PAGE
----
It’s always exciting to see a design come to life. A few weeks ago I popped round to Holly’s kitchen to see how she was getting on now everything has been built and installed. You might remember our neat little pairing of Bodbyn grey and Brokhult wood-effect which I told you about in pick and mix — now they’re nestled together and established, and it’s time to show you the results.
As you might remember, we chose grey for the doors and drawer-fronts, and end-panel pieces in faux wood. The wood brings a warmth to the mix, and stops the grey from feeling too stark.
A tall cabinet is a great home for those extra items you don’t always allow space for: broom, mop, even the hoover. This one fits snug between a wall buttress and a door. Cheaper than getting a carpenter to build the cupboard from scratch, and with all the useful internal fittings that come with Ikea kitchen units.
The contrast of materials is best displayed in the wall of storage we created to surround the fridge. In expensive high-end (modern rather than traditional) kitchens you often get a block of cabinets encased in a framework of eye-catching wood.
You can recreate this effect with Ikea units by using either side panels and a top cornice, or for a more chunky wraparound, re-purpose a ready-made wooden worktop. Here in Holly’s kitchen there was a limited amount of space between the doorway and the window wall, so we chose to maximise the storage options and go for the slimmer panels.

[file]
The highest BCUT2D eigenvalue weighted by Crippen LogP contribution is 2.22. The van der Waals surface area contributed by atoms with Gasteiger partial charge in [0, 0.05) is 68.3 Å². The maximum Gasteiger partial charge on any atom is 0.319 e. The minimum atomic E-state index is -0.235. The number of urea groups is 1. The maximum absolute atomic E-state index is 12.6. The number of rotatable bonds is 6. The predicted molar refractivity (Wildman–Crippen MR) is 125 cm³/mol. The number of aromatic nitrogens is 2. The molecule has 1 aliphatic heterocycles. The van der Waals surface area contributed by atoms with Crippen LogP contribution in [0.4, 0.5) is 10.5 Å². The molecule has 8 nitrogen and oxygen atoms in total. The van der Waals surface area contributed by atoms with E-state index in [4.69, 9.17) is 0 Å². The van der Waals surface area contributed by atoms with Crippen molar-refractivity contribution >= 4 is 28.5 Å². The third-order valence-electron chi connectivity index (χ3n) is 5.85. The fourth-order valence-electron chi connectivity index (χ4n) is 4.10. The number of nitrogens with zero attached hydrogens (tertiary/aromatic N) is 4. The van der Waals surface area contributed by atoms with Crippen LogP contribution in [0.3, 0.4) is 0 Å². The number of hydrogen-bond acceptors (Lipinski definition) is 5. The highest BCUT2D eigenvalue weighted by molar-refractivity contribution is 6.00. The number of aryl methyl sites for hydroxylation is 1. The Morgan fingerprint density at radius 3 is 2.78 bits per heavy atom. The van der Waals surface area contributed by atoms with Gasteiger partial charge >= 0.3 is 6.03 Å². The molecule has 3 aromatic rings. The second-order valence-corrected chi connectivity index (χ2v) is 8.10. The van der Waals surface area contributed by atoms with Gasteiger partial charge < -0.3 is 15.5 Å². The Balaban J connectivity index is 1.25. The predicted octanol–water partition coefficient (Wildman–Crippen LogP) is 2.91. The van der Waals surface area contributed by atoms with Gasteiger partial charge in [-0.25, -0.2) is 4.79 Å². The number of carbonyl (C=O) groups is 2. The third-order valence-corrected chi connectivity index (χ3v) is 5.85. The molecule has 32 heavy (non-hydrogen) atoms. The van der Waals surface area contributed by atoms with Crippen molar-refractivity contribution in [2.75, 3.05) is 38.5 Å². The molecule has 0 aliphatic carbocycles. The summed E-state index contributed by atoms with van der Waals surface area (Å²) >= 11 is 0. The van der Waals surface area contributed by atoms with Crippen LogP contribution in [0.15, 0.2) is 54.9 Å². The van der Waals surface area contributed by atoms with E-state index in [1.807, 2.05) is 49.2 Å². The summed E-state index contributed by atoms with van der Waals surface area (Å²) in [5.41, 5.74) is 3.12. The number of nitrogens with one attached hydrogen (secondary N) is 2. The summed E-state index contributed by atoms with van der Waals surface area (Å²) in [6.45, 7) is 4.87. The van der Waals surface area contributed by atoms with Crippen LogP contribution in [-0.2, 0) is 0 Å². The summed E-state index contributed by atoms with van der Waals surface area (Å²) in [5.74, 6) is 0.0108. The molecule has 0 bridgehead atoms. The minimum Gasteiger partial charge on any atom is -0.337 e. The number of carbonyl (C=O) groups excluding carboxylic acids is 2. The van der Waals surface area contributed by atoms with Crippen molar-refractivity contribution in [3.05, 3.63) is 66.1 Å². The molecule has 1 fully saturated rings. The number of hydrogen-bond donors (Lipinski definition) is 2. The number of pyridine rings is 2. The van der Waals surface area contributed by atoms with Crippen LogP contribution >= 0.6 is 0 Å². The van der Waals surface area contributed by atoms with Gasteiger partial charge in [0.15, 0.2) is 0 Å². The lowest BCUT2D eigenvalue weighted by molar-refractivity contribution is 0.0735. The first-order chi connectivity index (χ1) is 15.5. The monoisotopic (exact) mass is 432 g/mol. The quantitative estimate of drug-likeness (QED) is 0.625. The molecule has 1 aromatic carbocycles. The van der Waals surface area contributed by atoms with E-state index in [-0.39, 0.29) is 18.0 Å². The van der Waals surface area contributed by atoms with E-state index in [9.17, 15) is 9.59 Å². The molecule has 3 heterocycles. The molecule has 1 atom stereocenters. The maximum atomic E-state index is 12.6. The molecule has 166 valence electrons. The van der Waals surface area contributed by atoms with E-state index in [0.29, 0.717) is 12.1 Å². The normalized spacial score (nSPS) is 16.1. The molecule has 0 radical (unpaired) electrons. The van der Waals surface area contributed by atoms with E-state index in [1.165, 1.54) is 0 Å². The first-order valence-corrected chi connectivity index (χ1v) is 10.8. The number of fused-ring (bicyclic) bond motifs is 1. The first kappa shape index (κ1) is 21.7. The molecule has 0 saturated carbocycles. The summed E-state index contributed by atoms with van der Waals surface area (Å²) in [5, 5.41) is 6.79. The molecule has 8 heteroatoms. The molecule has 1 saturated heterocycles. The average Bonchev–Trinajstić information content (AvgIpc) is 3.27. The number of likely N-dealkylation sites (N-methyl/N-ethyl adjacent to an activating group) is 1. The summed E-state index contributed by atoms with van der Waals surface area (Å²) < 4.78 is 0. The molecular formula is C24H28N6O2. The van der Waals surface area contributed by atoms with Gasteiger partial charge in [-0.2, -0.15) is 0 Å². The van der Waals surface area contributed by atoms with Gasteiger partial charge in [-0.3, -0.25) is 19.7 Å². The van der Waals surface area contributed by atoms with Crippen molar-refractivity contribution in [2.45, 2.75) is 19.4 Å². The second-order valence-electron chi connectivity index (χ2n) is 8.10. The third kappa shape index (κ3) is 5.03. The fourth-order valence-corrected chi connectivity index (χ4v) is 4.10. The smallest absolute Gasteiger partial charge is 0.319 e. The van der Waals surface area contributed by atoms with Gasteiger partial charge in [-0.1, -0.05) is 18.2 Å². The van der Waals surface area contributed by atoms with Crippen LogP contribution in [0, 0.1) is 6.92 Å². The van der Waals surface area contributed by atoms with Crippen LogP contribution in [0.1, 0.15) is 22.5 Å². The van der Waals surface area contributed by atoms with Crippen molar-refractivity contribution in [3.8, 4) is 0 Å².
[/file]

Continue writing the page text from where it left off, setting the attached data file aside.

The neutral shades of the cabinetry meant that we weren’t trapped with one colour scheme for the room. Holly opted for a slate-effect worktop, black cooker hood and a gleaming black splashback.
In contrast, the blinds are a perky deckchair stripe in mustards, greys and whites.
The windowsill above the sink lends a cheerful aspect onto the garden — plants thrive on both sides of the glass.
Most of the walls are painted white, but this feature wall in a bright teal brings a colourful jauntiness to the room.
Of all the features in this room, perhaps my favourites are these marbled lights floating above the table:
A translucent and delicate pair when turned off, and warmly glowing when on:
This kitchen has come together in a vibrant way, full of personality and warmth. I love the way the cabinet pairing works — and that Holly didn’t need to spend a fortune to do it. It’s made me wonder what other excellent combinations you could create if you think just a little outside the box. It’s certainly worth exploring beyond the suggestions presented on the pages of a catalogue or in basic showroom designs in store, and see where these ideas take you. Who knows what bespoke discoveries you might dream up!